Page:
Sen. Rand Paul (R-Ky.) has announced he would filibuster President Obama’s nomination of David Barron to the U.S. Court of Appeals for the First Circuit because of Barron’s authorship of a memo analyzing the use of drones against overseas terrorists. Barron concluded, as nearly every mainstream jurist and legal scholar has, that the United States has every right to wage war against those taking up arms against the country, including Americans who have joined up with jihadis overseas. Barron nevertheless erected a series of restrictions the executive branch would impose upon itself, a limitation many conservatives felt was unnecessary and dangerous. Paul, citing no constitutional precedent but operating from the vantage point of a radical libertarian, disagrees and says drone use in this context is unconstitutional and that he will filibuster Barron’s nomination. One wonders how many Republicans will support him.

The problem Barron addressed is anything but theoretical. The Daily Beast’s Eli Lake reports:

Western intelligence services have been warning that European and American jihadists have been flocking to Syria to fight. But they’ve been reluctant to say how many Americans have joined the extremist forces there—until now. The latest U.S. intelligence estimates say that more than 100 Americans have joined the jihad in Syria to fight alongside Sunni terrorists there.
Senior American intelligence officials tell The Daily Beast that they believe between six and 12 Americans who have gone to Syria to fight Assad have now returned to America. “We know where some are,” one senior U.S. intelligence official told The Daily Beast. “The concern is the scale of the problem we are dealing with.”

Consider if we could identify the Americans Lake refers to and had reason to believe they would continue their jihad outside of Syria, returning to kill Americans here at home. We have no troops in Syria, but we have the capacity to use drones to take these people out. What responsible American politician of either party would not do so? There is no constitutional or moral principle that requires us to wait for them to return to the United States, betting we’ll catch up to them and have the chance to foil their plots. Indeed, if a U.S. president had the opportunity and refused to do so, the American people and Congress would be rightfully enraged.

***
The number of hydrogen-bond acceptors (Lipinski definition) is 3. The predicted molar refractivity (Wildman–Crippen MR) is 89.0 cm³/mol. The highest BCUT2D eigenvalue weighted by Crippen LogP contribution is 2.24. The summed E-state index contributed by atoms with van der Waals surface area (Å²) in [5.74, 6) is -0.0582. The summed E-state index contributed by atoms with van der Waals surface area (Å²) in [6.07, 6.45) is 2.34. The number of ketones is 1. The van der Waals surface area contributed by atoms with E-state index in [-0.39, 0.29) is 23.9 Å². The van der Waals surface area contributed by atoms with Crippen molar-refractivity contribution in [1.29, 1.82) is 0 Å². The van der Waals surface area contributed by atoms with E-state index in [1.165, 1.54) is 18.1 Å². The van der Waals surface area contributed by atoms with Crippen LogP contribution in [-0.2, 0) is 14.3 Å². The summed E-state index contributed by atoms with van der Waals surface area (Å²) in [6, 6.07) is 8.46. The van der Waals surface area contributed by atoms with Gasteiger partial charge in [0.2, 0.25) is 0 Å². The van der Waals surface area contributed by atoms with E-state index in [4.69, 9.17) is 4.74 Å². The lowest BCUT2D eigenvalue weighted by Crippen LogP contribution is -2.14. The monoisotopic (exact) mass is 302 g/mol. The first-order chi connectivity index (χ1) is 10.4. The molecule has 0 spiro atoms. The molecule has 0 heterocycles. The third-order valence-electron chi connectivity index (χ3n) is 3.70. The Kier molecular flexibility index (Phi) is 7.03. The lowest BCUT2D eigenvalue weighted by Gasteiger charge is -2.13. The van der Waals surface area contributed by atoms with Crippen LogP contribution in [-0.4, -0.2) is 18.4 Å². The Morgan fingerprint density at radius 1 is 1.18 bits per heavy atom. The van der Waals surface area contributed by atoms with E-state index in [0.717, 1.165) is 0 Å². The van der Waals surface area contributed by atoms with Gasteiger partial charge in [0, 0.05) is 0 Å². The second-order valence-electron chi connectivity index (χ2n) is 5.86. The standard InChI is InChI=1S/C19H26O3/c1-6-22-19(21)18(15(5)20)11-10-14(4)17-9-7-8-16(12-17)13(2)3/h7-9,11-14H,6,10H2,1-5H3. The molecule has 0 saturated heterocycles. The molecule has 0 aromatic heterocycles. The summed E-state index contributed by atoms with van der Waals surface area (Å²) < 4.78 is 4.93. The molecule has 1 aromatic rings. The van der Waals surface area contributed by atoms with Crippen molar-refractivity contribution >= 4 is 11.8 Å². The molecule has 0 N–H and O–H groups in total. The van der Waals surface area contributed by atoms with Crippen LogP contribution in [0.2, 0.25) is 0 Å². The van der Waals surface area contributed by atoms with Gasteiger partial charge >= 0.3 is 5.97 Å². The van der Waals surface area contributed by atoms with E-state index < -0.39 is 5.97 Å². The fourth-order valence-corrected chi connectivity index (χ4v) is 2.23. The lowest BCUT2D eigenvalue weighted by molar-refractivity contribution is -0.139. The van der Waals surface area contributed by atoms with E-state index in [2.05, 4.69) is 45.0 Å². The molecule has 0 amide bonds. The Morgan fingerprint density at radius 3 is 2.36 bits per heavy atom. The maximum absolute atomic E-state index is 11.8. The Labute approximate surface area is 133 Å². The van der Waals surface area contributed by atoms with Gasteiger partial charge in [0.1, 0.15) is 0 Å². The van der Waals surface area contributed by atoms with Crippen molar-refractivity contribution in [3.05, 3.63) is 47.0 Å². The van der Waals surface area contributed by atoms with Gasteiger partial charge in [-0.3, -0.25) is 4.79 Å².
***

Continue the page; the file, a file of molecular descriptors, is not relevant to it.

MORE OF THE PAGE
While some on the far right and left think that the greatest danger to Americans comes from data collection by the National Security Agency, the most knowledgeable people (e.g. Sen. Dianne Feinstein, a California Democrat, and FBI Director James Comey) confirm that the threats from al-Qaeda have “metastasized.” In a New York Times interview, Comey recently confessed, “I didn’t have anywhere near the appreciation I got after I came into this job just how virulent those affiliates had become. There are both many more than I appreciated, and they are stronger than I appreciated.” The Times reported, “Based on what he now knows, Mr. Comey said, he is convinced that terrorism should remain the main focus of the Federal Bureau of Investigation. The agency he inherited from Mr. Mueller had roughly half its 16,000 agents and analysts working on national security issues, and Mr. Comey made it clear that he would not be changing those priorities.”

In the 21st century, then, the dangers to the United States are real. The phenomenon of U.S. citizens taking up arms against the United States overseas is real. The notion that we should put aside reliable technology that does not put our military at risk in combat to eliminate mortal threats to the the country is inconceivable to most Americans. It is so inconceivable that even the Obama administration won’t adopt it.

The reports of the growing threats to Americans (in some cases by Americans) is evidence of the failure of the Obama/Hillary Clinton/John Kerry/Susan Rice national security team. Does America really want to embrace an even weaker strategy in the war against jihadism? Rand Paul thinks we’ve been too aggressive, acting unconstitutionally, in fact. I have trouble believing there is much support for that view.